Prague & Bratislava Guide
Prague, Czech Republic
Prague is the capital and largest city of the Czech Republic. Its population is about 1.2 million people. The city is situated along both banks of the Vltava River. The city has traditionally been one of the principal intellectual and artistic centers of central Europe.
Its brilliant cultural life declined during the period of Communist rule (1948-89) but experienced a revival with the restoration of democratic government in December 1989. Prague is the political, administrative, financial, and commercial heart of the Czech Republic.
The importance of the theater in Praque is symbolized by the fact that it was a playwright, Vaclav Havel, who led the fight to overthrow Communism in 1989. Music has played an equally prominent role in Prague's tradition. It has two major orchestras-the Prague Symphony and the Czech Philharmonic, with its distinguished conductor, Vaclav Neumann. The annual Prague Spring Music Festival is world renowned. The largest of its many art galleries and museums is the National Museum, founded in 1818. The city has nine institutions of higher learning, including the prestigious Charles University (1348), the oldest in central Europe. The writers Franz Kafka and Jaroslav Hasek, who lived in Prague, epitomize for many the spiritual character of the city.
Dating from medieval times, the old center of Prague consists of five sectors. The Old Town, the New Town, and the Josefov (once a Jewish ghetto) are on the eastern bank of the river. Located on the western bank are the Lesser Quarter and the Hradcany, which surround the majestic complex of Hradcany Castle--former residence of the Czech kings and since 1918 the seat of Czechoslovakia's presidents. The oldest of the bridges spanning the Vltava is the Charles Bridge, begun in 1347.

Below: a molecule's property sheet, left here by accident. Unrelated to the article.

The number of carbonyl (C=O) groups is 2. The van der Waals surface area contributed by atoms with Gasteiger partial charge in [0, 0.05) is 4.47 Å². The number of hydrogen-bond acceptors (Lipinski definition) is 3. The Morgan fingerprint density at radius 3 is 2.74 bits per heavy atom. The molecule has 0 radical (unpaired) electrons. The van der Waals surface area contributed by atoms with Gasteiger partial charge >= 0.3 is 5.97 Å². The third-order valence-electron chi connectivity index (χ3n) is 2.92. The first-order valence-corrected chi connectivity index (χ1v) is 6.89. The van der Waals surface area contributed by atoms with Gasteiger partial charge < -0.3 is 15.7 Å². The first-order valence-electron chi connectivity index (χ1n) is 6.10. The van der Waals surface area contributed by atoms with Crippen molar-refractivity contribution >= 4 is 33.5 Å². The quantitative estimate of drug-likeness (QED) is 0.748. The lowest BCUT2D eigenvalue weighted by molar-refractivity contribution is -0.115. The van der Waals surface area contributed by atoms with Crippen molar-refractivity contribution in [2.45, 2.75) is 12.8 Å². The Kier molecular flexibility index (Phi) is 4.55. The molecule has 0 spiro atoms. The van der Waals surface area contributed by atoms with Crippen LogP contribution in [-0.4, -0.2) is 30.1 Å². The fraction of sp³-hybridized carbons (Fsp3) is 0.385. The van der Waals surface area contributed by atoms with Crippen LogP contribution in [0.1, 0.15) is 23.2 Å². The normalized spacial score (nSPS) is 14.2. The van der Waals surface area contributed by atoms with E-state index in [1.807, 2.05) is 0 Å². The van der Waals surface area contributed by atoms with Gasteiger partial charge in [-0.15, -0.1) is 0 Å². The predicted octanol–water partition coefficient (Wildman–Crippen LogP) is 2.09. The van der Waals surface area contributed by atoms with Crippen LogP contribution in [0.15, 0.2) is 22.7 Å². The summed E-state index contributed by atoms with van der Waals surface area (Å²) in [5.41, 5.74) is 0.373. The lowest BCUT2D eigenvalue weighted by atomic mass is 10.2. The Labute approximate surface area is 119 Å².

Despite gradual modernization, Old Prague has retained much of its original appearance, with narrow streets and many historic buildings in the Gothic and baroque styles. Palaces of the old nobility now house government offices and embassies. Prague suffered little damage in World War II and has about 1,700 officially designated historic monuments.
Other noteworthy sights of Prague: Jewish Cemetery, Parisian Street, Wencels Square.
Bratislava, Slovak Republik
Bratislava is the capital and largest city of Slovakia. Officially, the population of the city is about 430,000; however, it is estimated to be more than 660,000 - approximately 150% of the official figures. Bratislava is in southwestern Slovakia at the foot of the Little Carpathians, occupying both banks of the River Danube and the left bank of the River Morava. Bordering Austria and Hungary, it is the only national capital that borders two sovereign states.
The city's history has been influenced by people of many nations and religions, including Austrians, Bulgarians, Croats, Czechs, Germans, Hungarians, Jews, Serbs and Slovaks. It was the coronation site and legislative center and capital of the Kingdom of Hungary from 1536 to 1783; eleven Hungarian kings and eight queens were crowned in St. Martin's Cathedral. Most Hungarian parliament assemblies were held here from the 17th century until the Hungarian Reform Era, and the city has been home to many Hungarian, German and Slovak historical figures.
Today Bratislava is the political, cultural and economic centre of Slovakia. It is the seat of the Slovak president, the parliament and the Slovak Executive. It has several universities, and many museums, theatres, galleries and other cultural and educational institutions. Many of Slovakia's large businesses and financial institutions have headquarters there.